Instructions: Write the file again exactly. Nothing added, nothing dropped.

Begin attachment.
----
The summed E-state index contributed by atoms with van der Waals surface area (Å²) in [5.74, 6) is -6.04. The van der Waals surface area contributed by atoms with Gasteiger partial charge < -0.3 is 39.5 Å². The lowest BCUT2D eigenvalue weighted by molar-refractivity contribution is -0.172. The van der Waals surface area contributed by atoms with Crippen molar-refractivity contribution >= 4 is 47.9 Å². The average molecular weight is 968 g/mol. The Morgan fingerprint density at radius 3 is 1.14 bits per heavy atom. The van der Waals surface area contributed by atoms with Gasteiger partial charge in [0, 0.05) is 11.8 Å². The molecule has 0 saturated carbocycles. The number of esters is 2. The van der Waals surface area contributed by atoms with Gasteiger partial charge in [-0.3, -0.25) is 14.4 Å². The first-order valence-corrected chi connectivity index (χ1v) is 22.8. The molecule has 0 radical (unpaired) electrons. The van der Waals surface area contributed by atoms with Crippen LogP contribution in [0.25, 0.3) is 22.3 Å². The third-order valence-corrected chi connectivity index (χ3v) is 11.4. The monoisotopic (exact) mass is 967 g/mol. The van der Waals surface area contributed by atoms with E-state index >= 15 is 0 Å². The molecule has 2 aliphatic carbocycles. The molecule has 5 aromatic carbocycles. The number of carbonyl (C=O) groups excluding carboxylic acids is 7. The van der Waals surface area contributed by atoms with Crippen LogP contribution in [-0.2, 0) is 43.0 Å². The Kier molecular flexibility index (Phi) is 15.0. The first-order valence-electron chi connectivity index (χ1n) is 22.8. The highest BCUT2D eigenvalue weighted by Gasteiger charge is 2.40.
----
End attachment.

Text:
The summed E-state index contributed by atoms with van der Waals surface area (Å²) in [5.74, 6) is -6.04. The van der Waals surface area contributed by atoms with Gasteiger partial charge < -0.3 is 39.5 Å². The lowest BCUT2D eigenvalue weighted by molar-refractivity contribution is -0.172. The van der Waals surface area contributed by atoms with Crippen molar-refractivity contribution >= 4 is 47.9 Å². The average molecular weight is 968 g/mol. The Morgan fingerprint density at radius 3 is 1.14 bits per heavy atom. The van der Waals surface area contributed by atoms with Gasteiger partial charge in [0, 0.05) is 11.8 Å². The molecule has 0 saturated carbocycles. The number of esters is 2. The van der Waals surface area contributed by atoms with Gasteiger partial charge in [-0.3, -0.25) is 14.4 Å². The first-order valence-corrected chi connectivity index (χ1v) is 22.8. The molecule has 0 radical (unpaired) electrons. The van der Waals surface area contributed by atoms with Crippen LogP contribution in [0.25, 0.3) is 22.3 Å². The third-order valence-corrected chi connectivity index (χ3v) is 11.4. The monoisotopic (exact) mass is 967 g/mol. The van der Waals surface area contributed by atoms with E-state index >= 15 is 0 Å². The molecule has 2 aliphatic carbocycles. The molecule has 5 aromatic carbocycles. The number of carbonyl (C=O) groups excluding carboxylic acids is 7. The van der Waals surface area contributed by atoms with Crippen LogP contribution in [-0.2, 0) is 43.0 Å². The Kier molecular flexibility index (Phi) is 15.0. The first-order valence-electron chi connectivity index (χ1n) is 22.8. The highest BCUT2D eigenvalue weighted by Gasteiger charge is 2.40.